8. On page 29 Smedes shares with us a clear symptom of the onset of forgiveness: “You will know that forgiveness has begun when you recall those who hurt you and feel the power to wish them well.” Have you ever successfully forgiven someone who couldn’t care less about your forgiveness? How did that make you feel? Is there someone who you thought you forgave in your past, but when you think of them, you still cannot wish them well?
  9. Discuss a time in your life when a great deal of time passed between a falling out and forgiveness. How were you able to come back into each others lives? What had changed? How had both of your roles in life changed? Were you able to reestablish an actual relationship?
  10. Smedes relates an experience he had while visiting family friends in the country. Smedes overheard a boy he thought was his friend saying critical things about him. Has this ever happened to you? How did it make you feel? Have you ever done this to someone else? Discuss that situation. Did they forgive you?
  11. On page 56 Smedes defines the difference between accepting and forgiving this way: “We accept people for the good they are, we forgive them for the bad they did.” Describe an example of each from your own life.
  12. Smedes lists three types of people who are hard to forgive—invisible people, people who don’t care whether we forgive them or not, and people who seem too evil to be forgiven. Of these three types, discussed on page 53, which have you encountered? Describe the situation. Were you able to forgive them?
  13. Of the invisible people Smedes lists on page 63—dead parents, birth parents, and organizations—which, if any, have you been deeply hurt by? Were you able to put a face on the hurt? If yes, how? If not, what will be your next step in healing the hurt this invisible person caused you?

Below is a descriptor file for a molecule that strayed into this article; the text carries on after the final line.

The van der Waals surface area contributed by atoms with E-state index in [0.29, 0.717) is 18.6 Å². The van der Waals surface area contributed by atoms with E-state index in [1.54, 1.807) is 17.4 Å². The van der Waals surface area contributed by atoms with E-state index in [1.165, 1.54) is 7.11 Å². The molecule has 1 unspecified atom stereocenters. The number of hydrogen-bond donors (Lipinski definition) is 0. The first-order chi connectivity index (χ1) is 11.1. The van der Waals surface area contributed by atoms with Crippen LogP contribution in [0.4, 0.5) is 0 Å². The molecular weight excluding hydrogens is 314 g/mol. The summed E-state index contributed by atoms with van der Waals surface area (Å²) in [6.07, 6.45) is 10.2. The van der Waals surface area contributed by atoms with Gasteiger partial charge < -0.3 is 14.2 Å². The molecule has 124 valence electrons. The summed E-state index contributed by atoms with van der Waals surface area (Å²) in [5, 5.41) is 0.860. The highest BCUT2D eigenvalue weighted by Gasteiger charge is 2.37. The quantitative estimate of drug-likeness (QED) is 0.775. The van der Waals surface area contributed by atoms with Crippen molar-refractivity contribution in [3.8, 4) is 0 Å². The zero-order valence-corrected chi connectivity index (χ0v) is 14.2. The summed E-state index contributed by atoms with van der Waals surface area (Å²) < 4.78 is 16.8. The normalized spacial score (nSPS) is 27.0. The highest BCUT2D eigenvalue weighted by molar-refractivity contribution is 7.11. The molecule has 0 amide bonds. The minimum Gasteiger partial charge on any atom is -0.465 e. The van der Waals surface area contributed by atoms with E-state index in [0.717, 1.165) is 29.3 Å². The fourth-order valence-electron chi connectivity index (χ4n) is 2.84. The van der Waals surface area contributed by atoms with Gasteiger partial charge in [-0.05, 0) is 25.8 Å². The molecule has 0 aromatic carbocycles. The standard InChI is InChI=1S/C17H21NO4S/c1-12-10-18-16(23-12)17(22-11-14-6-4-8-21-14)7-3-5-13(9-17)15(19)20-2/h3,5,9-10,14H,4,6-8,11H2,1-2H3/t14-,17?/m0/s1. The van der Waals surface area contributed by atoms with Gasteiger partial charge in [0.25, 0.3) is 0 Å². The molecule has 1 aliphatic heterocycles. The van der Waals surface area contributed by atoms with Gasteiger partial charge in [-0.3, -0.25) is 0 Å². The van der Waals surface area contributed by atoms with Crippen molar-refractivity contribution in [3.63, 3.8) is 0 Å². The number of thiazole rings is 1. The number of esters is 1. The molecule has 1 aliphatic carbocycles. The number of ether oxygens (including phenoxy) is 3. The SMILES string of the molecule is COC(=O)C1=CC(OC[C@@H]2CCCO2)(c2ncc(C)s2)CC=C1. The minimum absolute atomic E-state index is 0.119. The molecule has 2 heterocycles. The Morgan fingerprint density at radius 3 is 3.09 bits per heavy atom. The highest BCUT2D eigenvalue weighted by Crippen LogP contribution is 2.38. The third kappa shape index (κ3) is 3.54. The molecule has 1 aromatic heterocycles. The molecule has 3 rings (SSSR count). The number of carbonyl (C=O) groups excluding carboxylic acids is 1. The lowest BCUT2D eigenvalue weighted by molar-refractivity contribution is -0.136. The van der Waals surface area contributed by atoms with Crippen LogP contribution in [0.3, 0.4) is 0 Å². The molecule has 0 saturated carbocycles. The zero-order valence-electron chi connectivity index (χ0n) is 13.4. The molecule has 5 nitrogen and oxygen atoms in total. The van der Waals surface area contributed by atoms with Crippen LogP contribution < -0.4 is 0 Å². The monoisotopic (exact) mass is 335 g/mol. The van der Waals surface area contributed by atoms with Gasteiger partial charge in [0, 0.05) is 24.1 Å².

14. Have you ever accepted an apology that should have been repentance, as discussed on page 66? How did that make you feel?
  15. Smedes defines confession on page 67, saying “Confession is not for payoffs; it is for healing.” What role has confession played in your life? Has it been for healing or for payoff or some sort?
  16. On page 76 Smedes shares an interesting view of humbleness: “People who try to forgive themselves for being wholesale failures are not humble at all; they are really so proud that they want to be gods.” Smedes is calling for a very high level of self-awareness in order to forgive ourselves. Have you ever successfully forgiven yourself for anything? What was it? Was it concrete?
  17. What are your beliefs regarding whether or not a human can be all evil? How do your beliefs clash with or agree with Smedes’ on page 80?
  18. On page 89 Smedes tells the story of how he and his wife, Doris, lost a child. What was your own watershed time to forgive God?